According to Luther, God hides from view to confront us with our sin, which necessitates this veil, and to drive us to know him by faith, which is itself a divine gift. Luther refers to such faith as kunst—an “art” or “craft”—stressing that while faith is essential to the Christian life, it is also difficult, requiring daily practice in surrender to God.
In his Treatise on Good Works, Luther explains how such faith rescues the Christian from despair during suffering:
It is an art to have a sure confidence in God when, at least as far as we can see or understand, he shows himself in wrath, and to expect better from him than we now know. Here God is hidden, as the bride says in the Song of Songs [2:9], “Behold there he stands behind our wall, gazing in through the windows.” That means he stands hidden among the sufferings which would separate us from him like a wall, indeed, like a wall of a fortress. And yet he looks upon me and does not forsake me. He stands there and is ready to help in grace, and through the window of dim faith he permits Himself to be seen. And Jeremiah says in Lamentations 3 [vv. 32–33], “He casts men aside, but that is not the intention of his heart.”
Luther, the father of evangelical Protestantism, would want the faithful Christian to know that COVID-19 is not the proper work of God. Rather, it is the alien work of God that summons us to know the true intentions of his heart by the art of faith, even as it is working to conform us to the image of Christ and his self-sacrificial love. Luther would want to console us with these words, especially those of us who are inclined to doubt and despair.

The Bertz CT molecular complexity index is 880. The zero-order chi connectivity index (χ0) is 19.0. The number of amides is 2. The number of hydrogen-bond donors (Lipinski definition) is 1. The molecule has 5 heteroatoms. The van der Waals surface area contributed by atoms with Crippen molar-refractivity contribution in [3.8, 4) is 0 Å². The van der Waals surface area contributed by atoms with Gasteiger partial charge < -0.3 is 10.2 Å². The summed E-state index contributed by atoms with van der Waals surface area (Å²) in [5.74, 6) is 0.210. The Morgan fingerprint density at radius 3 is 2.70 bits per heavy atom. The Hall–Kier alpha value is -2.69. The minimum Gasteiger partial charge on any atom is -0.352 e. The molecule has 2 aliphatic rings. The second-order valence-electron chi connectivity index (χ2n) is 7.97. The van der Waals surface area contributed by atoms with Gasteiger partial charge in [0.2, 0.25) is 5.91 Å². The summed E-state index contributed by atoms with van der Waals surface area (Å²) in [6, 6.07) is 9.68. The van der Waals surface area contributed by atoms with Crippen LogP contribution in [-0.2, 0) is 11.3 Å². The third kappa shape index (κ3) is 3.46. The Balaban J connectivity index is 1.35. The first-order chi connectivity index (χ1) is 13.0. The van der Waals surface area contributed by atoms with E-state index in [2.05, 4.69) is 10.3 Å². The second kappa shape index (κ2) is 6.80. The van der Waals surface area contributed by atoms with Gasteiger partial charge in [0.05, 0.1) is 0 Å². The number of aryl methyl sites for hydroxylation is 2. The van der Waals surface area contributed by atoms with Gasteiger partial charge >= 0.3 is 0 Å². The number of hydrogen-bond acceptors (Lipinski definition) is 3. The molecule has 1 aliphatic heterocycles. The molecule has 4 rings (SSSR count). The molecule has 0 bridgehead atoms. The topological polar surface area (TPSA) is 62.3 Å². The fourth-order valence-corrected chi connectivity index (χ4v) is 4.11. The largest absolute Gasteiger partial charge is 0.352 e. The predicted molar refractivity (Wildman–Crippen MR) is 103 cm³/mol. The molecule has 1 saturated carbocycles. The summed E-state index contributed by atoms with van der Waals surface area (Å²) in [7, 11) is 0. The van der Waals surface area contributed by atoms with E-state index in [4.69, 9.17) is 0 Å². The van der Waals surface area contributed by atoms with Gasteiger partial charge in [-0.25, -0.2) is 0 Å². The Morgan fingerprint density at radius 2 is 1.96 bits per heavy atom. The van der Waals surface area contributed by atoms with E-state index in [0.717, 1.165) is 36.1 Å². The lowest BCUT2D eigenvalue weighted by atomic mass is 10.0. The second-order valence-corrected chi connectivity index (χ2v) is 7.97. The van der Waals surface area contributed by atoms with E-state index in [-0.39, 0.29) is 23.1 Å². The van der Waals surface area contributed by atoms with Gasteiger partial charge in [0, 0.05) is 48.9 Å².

The current pandemic is dark and menacing for many of us, and it is easy to wonder whether there is a good and sovereign God in heaven or not. Luther would welcome and even encourage such honest questions. But he would finally want to teach us how to glimpse our loving yet hidden God as he beholds us in grace through the window he has placed in this wall of suffering. This window is faith, “dim faith,” which clings passionately yet always imperfectly to the Word and its promises that God loves us in all things, including suffering.
Dim faith may be all we can muster in these difficult days. It’s frequently all I can muster. But it can suffice to assure us of what we most need to know: Our God is with us and for us in this crisis; he does not forsake us but eagerly seeks to help us, for this is his true heart. All of this may seem strange to us, but such is the alien work of God.
Ron Rittgers holds the Erich Markel Chair in German Reformation Studies at Valparaiso University. He is the author of The Reformation of Suffering: Pastoral Theology and Lay Piety in Late Medieval and Early Modern Germany, along with other book chapters and articles on Christian responses to suffering in the past.